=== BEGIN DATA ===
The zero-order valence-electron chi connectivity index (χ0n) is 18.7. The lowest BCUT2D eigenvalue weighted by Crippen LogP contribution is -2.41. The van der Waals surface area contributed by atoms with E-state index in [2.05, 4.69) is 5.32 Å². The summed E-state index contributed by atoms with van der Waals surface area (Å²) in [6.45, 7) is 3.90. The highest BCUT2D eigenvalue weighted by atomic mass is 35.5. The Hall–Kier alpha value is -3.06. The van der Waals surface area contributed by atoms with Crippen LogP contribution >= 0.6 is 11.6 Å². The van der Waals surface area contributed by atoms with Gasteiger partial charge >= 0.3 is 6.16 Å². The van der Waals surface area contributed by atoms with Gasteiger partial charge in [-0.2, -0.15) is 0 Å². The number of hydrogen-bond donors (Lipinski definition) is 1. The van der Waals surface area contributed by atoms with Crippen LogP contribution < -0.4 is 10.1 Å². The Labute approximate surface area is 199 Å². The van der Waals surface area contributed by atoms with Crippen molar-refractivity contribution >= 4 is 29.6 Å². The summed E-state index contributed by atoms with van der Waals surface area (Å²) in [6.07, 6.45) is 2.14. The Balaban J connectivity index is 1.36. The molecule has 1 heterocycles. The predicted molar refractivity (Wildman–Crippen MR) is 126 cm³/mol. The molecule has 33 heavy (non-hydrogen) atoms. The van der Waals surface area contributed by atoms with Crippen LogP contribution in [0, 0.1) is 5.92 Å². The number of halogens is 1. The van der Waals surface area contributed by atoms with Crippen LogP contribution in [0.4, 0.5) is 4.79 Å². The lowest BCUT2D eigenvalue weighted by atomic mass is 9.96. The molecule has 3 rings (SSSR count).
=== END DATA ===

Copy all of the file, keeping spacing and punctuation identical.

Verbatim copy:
The zero-order valence-electron chi connectivity index (χ0n) is 18.7. The lowest BCUT2D eigenvalue weighted by Crippen LogP contribution is -2.41. The van der Waals surface area contributed by atoms with E-state index in [2.05, 4.69) is 5.32 Å². The summed E-state index contributed by atoms with van der Waals surface area (Å²) in [6.45, 7) is 3.90. The highest BCUT2D eigenvalue weighted by atomic mass is 35.5. The Hall–Kier alpha value is -3.06. The van der Waals surface area contributed by atoms with Crippen LogP contribution >= 0.6 is 11.6 Å². The van der Waals surface area contributed by atoms with Gasteiger partial charge >= 0.3 is 6.16 Å². The van der Waals surface area contributed by atoms with Gasteiger partial charge in [-0.2, -0.15) is 0 Å². The number of hydrogen-bond donors (Lipinski definition) is 1. The van der Waals surface area contributed by atoms with Crippen LogP contribution < -0.4 is 10.1 Å². The Labute approximate surface area is 199 Å². The van der Waals surface area contributed by atoms with Crippen molar-refractivity contribution >= 4 is 29.6 Å². The summed E-state index contributed by atoms with van der Waals surface area (Å²) in [6.07, 6.45) is 2.14. The Balaban J connectivity index is 1.36. The molecule has 1 heterocycles. The predicted molar refractivity (Wildman–Crippen MR) is 126 cm³/mol. The molecule has 33 heavy (non-hydrogen) atoms. The van der Waals surface area contributed by atoms with Crippen LogP contribution in [0, 0.1) is 5.92 Å². The number of halogens is 1. The van der Waals surface area contributed by atoms with Crippen LogP contribution in [0.4, 0.5) is 4.79 Å². The lowest BCUT2D eigenvalue weighted by atomic mass is 9.96. The molecule has 3 rings (SSSR count).